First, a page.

Sandy Royce Martin
President & CEO
ProComm Communications Inc.
Residence: Eureka Springs
Education: Attended University of Missouri and Webster University; professional certifications in economic development, community development and futurism.
Professional background: Martin started ProComm Communications in 1996 and previously was senior vice president at Bernstein Rein Advertising in Kansas City and in station management for Scripps-Howard Broadcasting. She’s worked in marketing and communications for 28 years and 18 years in broadcasting and film.
What is the best and worst decision you’ve ever made? Best: Moving to New York to work. Worst: Not finishing college because I moved to New York. Kind of a toss-up.
What was your dream job as a child and why? I wanted to be a music producer. My father was a musician. Although I didn’t get his talent, he always told me I had the “ear” and “eye” for musical talent and potential and encouraged me to put it to good use.
What do you think is the most significant barrier to female leadership? Thanks to nearly two generations of women knocking down barriers and stereotypes, the younger generation of women don’t seem to see or experience those barriers as we once did. More women are entering public service, and technology has opened new opportunities for women to be more independently successful or, if they choose, part of a collaborative team. Progress still needs to be made, particularly in terms of pay equity. But the external barriers we once faced are mostly a fading memory.
What woman inspires you and why? Michelle Obama — grace under fire, independent, strong, wise, kind, still a bit of a kid, street-smart and promotes a positive view of the future.
What’s something about you others would find surprising? That I’m basically shy.
What volunteer projects are you involved in? Eureka Springs Arts Council and Mayor’s Task Force on Economic Development, Carroll County Collaborative (C3), and Northwest Arkansas Film and Entertainment Commission.
How do you spend your free time? Outdoors as much as possible, listening to and editing music and videos, and trying to learn how to create and weld outdoor sculptures.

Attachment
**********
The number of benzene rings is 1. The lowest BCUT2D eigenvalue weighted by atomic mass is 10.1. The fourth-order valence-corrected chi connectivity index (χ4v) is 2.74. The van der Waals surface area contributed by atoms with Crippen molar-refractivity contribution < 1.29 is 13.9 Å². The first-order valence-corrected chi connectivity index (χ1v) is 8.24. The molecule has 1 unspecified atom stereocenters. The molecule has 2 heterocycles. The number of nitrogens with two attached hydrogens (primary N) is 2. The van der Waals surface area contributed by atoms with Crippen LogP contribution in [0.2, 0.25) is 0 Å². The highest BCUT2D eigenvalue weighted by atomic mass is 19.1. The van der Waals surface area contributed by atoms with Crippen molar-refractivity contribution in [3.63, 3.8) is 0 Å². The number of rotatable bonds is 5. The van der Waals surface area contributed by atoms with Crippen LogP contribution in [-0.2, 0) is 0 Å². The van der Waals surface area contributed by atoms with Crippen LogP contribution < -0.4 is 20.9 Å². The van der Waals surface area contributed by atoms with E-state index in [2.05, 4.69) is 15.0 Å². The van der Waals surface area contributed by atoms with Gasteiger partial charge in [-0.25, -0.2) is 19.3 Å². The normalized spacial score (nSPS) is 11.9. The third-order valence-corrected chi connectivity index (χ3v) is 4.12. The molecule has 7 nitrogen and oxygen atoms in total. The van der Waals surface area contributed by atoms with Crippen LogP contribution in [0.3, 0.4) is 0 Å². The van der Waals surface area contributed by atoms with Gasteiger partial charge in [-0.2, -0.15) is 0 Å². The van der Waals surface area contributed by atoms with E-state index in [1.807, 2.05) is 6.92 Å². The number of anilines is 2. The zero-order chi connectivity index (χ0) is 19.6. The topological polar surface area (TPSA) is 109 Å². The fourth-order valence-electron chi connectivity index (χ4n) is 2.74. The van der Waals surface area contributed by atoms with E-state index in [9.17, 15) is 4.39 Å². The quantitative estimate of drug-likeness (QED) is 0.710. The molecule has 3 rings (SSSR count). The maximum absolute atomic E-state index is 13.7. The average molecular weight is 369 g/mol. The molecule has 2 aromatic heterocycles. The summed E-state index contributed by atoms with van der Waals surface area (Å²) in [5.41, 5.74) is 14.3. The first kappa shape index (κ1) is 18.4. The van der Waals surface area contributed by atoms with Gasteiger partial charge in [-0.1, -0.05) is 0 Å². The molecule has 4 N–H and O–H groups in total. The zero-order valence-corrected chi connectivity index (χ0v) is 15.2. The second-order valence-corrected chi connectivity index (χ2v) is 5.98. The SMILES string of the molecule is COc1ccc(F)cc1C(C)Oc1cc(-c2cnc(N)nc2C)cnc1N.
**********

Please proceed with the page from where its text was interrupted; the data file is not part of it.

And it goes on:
What led you to ProComm Communications? The broadcasting and advertising industries were undergoing major changes with the introduction of cable, and a fragmented competitive landscape was negatively impacting programming and profits. News was “if it bleeds it leads,” and community service was sacrificed for more commercial time. Several of my clients and associates encouraged me to break out on my own. ProComm was created to do community work to help nonprofits as well as commercial marketing and communications.
Why did you become interested in marketing and communications? I was raised by two creative parents who insisted I never grow up and always stay curious. Marketing and communications is about learning the process of how and why things work — or don’t work, applying creative thinking, research and communicating the results in a compelling, honest story. It’s great continuing education and never the same — a lifelong learning experience that fascinates me because it’s dynamic and challenging.
You helped in the campaigns for the Eureka Springs anti-discrimination ordinance, the Arkansas medical marijuana amendment and the Fayetteville uniform civil rights protection ordinance. Why were these issues important to you? Discrimination is wrong and unacceptable, period. If anyone’s rights are restricted, stripped or compromised in any way, a very slippery slope is created to erode other people’s rights. With medical marijuana, I had first-hand experience with my mother and her battle with cancer. The difference between seeing her on legalized drugs, doped out and still in pain contrasted with the quality of life and pain control she experienced once we switched to medical marijuana was an eye-opener.
You’ve won five Emmy Awards, two National Association of Broadcasters Service to Children awards and four New York Festivals Awards. Which award are you most proud of and why? The NAB Service to Children — it was for a national series we did called the “What’s Up Network.” I have a passion for youth projects and watching young creativity blossom when given a chance.
You are president of the Northwest Arkansas Film and Entertainment Commission and co-founder of the Eureka Indie Film Festival and the Crystal Bridges Museum-Tri-Market Tourism Collaborative. Why are film and arts important to you? Creative thinking and expression are important to me as the building blocks to problem solving whether applied to professional or personal life experiences. Arts and film come in a rich package of storytelling and visuals that connect and expose people to cultural variety, history and escape. As a window to the world, arts and film make us think, question, laugh or cry. An appreciation for arts is an appreciation for creative thinking and life itself.